Darkest Hour tells the story of Winston Churchill’s first few weeks as Prime Minister in the spring of 1940. Hitler has just invaded France and Belgium, and is heading for an unexpectedly complete and swift victory. All the indications point to what would become the nation’s darkest hour, not only of the time, but in its history.
The Allied army is surrounded at Dunkirk with the British Navy unable to evacuate them. Attempts to persuade the French that the Nazi army could be pushed back, even defeated, are seen as delusional. The consensus, with the exception of Churchill’s assertion, is that the military situation is dire. If, as appears the case, the troops cannot be evacuated over the Channel, the Allies will lose almost its entire army to prisoners of war, at best.
Churchill comes under increasing pressure from his political opponents, as well as allies, to initiate peace discussions with Germany. However, he considers this to be tantamount to surrender, or at the very least, collaboration with the Nazis. Chamberlain and Halifax are arguing in favour of appeasement as being the best outcome they could hope for. They stress that it is simply wishful thinking to hold out for anything better. It is during these heated exchanges that Gary Oldman (playing Churchill) delivers one of my favourite lines in the film; the character is reflecting on his decision to put together a war cabinet of ‘contrasting’ views. In exasperation, he bangs his fist on the table:
“Gentlemen, I purposefully surrounded myself with a range of opinions, it seems I grossly over did it with those that oppose me”.
The drama continues and, as we now know, despite massive opposition, Churchill’s passionate advocacy won over Parliament and the King as well as the people. His daring decision to evacuate the surrounded armies from Dunkirk by expropriating hundreds of privately owned civilian sailing vessels changed the course of history.
For me, Darkest Hour was an entertaining piece of political drama, more than an epic movie about WWII. As with many films recounting a true story, facts are often punctuated by fiction; the ‘amusing’ scene on the underground stands out, but is heart-warming in our current political climate. And that is surely where we are being encouraged to draw parallels?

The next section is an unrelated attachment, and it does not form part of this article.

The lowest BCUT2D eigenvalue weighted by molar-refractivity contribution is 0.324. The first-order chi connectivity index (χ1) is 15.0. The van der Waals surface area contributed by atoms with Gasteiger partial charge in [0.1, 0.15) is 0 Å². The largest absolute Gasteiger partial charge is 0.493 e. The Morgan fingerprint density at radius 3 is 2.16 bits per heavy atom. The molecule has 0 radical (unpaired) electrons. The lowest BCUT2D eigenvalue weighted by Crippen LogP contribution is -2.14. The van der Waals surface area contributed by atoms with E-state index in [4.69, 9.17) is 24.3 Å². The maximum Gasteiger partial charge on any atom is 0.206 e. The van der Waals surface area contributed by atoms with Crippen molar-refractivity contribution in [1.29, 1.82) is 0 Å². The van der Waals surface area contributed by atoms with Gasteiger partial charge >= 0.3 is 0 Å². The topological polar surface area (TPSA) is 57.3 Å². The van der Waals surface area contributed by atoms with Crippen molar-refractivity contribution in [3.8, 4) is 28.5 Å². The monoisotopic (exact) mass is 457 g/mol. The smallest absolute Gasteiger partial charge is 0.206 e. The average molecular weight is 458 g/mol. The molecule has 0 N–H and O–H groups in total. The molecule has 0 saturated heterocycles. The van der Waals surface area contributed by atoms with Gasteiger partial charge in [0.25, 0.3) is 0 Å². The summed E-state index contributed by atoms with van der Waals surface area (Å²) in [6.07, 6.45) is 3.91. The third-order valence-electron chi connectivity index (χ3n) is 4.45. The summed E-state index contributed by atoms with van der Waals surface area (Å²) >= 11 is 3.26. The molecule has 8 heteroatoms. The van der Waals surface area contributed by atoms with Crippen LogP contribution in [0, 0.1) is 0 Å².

The film avoids portraying the gravity of the situation on the ground, the threat to British civilization and its people, in favour of political debate on the options to deal with it. Perhaps the film would have been stronger were we to have ‘felt’ the weight on Churchill’s shoulders, not just been told about it? It also misses the opportunity to recount the King’s call for a Day of Prayer and Repentance throughout the British Empire during the height of the crisis. It is recorded that this led to some miraculous weather that grounded the German air force and enabled Britain to rescue its troops (ref: Dr Peter Hammond).
However, many are predicting an Oscar for Gary Oldman’s rousing and poignant portrayal of this great statesman – an honour he will surely receive. Alongside a strong, but mostly underutilised cast, he delivers patriotism, humour and pathos and, in his character, no shortage of what we would refer to today as ‘spin’ to achieve his objectives. It is a film well worth seeing and a great illustration of the importance of perseverance and standing up to and defeating evil.
Find out where the film is being shown near you at darkesthour.co.uk